Whatever you decide, remember that migration can take time – especially if your business is already built on a complex infrastructure that will be hard to unpick and rebuild. Put a solid plan in place before you begin and consider partnering with an expert in the field to speed up the process.
A risk we can’t see
Just because a risk hasn’t yet materialized, doesn’t mean it isn’t worth preparing for (a mindset that could have come in handy for the coronavirus pandemic, all things considered…).
The quantum threat is serious, and it’s urgent. The good thing is that we already have all the ingredients to get a safety net in place, and thanks to strong mathematical foundations, we can be confident in the knowledge that the algorithms being standardized by NIST will protect businesses from even the most powerful computers.
The next step? Making sure this cutting-edge technology gets out of the lab and into the hands of the organizations who need it most.
Despite a global pandemic, direct digital transformation (DX) investment is still growing at a compound annual growth rate (CAGR) of 15.5% from 2020 to 2023 and is expected to approach $6.8 trillion as companies build on existing strategies and investments, becoming digital-at-scale future enterprises, according to IDC.
Digital transformation investment predictions
Prediction 1: accelerated DX investments create economic gravity. The economy remains on course to its digital destiny with 65% of global GDP digitalized by 2022 and will drive over $6.8 trillion of direct DX investments from 2020 to 2023.
Prediction 2: digital organization structures and roadmaps mature. By 2023, 75% of organizations will have comprehensive digital transformation implementation roadmaps, up from 27% today, resulting in true transformation across all facets of business and society.
Prediction 3: digital management systems mature. By 2023, 60% of leaders in G2000 organizations will have shifted their management orientation from processes to outcomes, establishing more agile, innovative, and empathetic operating models.
Prediction 4: the rise of the digital platform and extended ecosystems. By 2025, driven by volatile global conditions, 75% of business leaders will leverage digital platforms and ecosystem capabilities to adapt their value chains to new markets, industries, and ecosystems.
Prediction 5: a digital first approach. While “digital first” prevails in every experience, 60% of enterprises will invest heavily in digitalizing employee experience in 2021, transforming the relationship between employers and employees.
Prediction 6: business model reinvention. By 2021, at least 30% of organizations will accelerate innovation to support business and operating model reinvention, fast-tracking transformation programs to future-proof their businesses.
Prediction 7: sustainability and DX. By 2022, the majority of companies will realize greater value by combining digital and sustainability, giving rise to digitally driven and sustainably enabled projects as the de-facto standard.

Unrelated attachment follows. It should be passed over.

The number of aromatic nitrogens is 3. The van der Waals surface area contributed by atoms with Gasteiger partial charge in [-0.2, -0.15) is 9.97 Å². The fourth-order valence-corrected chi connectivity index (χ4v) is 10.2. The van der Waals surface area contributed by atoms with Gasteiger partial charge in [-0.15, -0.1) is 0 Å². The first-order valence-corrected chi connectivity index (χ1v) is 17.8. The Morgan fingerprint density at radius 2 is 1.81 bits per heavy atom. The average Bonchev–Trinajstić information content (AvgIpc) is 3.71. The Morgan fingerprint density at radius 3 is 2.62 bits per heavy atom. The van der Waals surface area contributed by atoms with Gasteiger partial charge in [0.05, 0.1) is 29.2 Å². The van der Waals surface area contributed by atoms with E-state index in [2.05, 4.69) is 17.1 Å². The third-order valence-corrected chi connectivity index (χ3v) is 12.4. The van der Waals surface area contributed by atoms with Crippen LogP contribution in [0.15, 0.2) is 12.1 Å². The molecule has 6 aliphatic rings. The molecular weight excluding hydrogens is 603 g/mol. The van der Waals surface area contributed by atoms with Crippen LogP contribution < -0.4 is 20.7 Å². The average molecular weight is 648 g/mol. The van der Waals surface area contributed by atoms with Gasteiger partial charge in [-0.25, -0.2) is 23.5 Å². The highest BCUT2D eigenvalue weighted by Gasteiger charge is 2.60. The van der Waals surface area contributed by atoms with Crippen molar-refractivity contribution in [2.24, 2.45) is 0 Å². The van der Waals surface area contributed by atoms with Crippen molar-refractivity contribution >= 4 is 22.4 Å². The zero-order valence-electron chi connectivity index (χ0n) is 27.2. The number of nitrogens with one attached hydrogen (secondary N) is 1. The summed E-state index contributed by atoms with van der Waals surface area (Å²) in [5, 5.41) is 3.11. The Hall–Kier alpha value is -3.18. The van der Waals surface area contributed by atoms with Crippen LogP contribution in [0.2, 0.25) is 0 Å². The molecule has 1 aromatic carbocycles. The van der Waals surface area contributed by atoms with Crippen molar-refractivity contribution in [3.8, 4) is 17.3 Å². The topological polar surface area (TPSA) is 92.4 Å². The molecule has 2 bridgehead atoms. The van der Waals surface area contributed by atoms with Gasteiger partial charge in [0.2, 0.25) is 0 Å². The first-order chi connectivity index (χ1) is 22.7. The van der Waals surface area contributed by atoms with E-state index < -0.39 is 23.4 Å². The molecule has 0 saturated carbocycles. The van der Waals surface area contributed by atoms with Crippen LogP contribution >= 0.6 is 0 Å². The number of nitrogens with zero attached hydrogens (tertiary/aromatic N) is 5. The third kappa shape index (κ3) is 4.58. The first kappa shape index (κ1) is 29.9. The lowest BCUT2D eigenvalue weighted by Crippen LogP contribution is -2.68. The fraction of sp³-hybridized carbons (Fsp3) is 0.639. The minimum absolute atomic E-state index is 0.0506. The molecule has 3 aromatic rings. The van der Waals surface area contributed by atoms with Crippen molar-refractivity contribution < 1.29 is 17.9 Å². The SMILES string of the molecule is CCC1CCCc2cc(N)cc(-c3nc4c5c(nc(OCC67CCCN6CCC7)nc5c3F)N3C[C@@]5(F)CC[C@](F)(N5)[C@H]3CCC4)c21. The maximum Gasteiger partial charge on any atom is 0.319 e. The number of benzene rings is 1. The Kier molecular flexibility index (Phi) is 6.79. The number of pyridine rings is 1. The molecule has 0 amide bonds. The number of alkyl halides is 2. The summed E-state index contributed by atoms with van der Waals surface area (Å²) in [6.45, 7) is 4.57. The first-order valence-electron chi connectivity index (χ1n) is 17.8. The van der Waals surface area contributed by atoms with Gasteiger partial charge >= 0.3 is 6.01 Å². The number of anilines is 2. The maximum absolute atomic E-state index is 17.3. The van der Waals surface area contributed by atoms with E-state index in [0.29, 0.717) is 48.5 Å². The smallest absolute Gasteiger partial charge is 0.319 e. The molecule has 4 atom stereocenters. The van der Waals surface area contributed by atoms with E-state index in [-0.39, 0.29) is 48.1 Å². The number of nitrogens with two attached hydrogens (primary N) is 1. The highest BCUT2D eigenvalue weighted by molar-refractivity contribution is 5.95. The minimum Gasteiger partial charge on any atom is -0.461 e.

Prediction 8: digitally native cultures. To thrive in digital supremacy economy, 50% of enterprises will implement the organizational culture optimized for DX in 2025, based on customer-centric and data-driven.
Prediction 9: accelerating digital experiences. By 2022, 70% of all organizations will have accelerated use of digital technologies, transforming existing business processes to drive customer engagement, employee productivity, and business resiliency.
Prediction 10: business innovation platforms. By 2023, 60% of G2000 companies will build their own business innovation platform to support innovation and growth in the new normal.
According to Shawn Fitzgerald, research director, Worldwide Digital Transformation Strategies at IDC, “Organizations with new digital business models at their core that are successfully executing their enterprise-wide strategies on digital platforms are well positioned for continued success in the digital platform economy.
“Our 2021 digital transformation predictions represent areas of notable opportunity to differentiate your own digital transformation strategic efforts.”
The COVID-19 pandemic has not impacted the adoption of zero trust technology globally, a Pulse Secure report reveals. In fact, 60% of organizations said they have accelerated zero trust implementation during the pandemic.
The report surveyed more than 250 technology professionals. The newly published report examines how enterprises are moving forward with zero trust networking initiatives, where they’re being successful in doing so and how COVID-19 has affected the forward movement of those projects.
Formalized zero trust projects putting orgs ahead of the DX curve
The research found that the main difference between those who were successful in moving their zero trust initiatives forward were those that started out with formalized zero trust projects.
Those that had dedicated budgets and formal initiatives (69%) were far more likely to continue accelerating those projects throughout the pandemic, while those that had ad hoc zero trust projects were more likely to stall progress or stop entirely.